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Client politics is the type of politics when an organized minority or interest group benefits at the expense of the public. Client politics may have a strong interaction with the dynamics of identity politics.
This is particularly common in a pluralist system, such as in the United States, where minorities can have considerable power shaping public policy. The opposite of client politics is 'entrepreneurial' politics, or conviction politics.
An example of this is tariffs on imported goods in order to keep prices high. The public is largely unaware and/or indifferent to a slight increase in the prices of goods while manufacturers are dependent and very aware of the subsidizing effect of tariffs on competing products. Thus, local manufacturers will most likely strive to maintain tariffs and may succeed quite often.
Another example with farmers is the common use of potentially harmful pesticides. Due to the sheer amount of pesticides on the market and the difficulty on testing each one, there lacks conclusive evidence that many of the pesticides in use would harm the environment, leading to a lack of public consensus of what to do. Farmers, on the other hand, are extremely sensitive to the benefits that such chemicals have on crop yield and will organize to keep pesticides available for use.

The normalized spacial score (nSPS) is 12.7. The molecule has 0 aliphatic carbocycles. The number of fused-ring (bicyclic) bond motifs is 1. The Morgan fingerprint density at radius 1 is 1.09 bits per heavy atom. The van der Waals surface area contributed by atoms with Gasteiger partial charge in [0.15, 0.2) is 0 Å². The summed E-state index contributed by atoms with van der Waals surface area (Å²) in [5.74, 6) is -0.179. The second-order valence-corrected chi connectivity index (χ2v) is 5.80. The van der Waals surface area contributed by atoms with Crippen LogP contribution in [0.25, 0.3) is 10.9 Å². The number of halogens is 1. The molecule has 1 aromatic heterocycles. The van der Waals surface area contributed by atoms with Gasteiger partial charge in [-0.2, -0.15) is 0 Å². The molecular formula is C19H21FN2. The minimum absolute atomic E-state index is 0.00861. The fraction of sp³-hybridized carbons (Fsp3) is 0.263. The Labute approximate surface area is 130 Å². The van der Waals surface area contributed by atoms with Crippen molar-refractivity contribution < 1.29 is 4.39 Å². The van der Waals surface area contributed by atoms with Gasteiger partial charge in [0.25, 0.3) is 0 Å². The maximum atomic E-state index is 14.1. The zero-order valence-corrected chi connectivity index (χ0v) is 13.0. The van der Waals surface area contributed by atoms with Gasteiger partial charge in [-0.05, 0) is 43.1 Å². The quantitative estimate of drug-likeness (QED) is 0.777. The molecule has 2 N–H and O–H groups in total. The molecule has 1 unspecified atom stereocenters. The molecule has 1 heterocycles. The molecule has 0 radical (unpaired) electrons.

Most porkbarrel legislation would be considered to be client politics.
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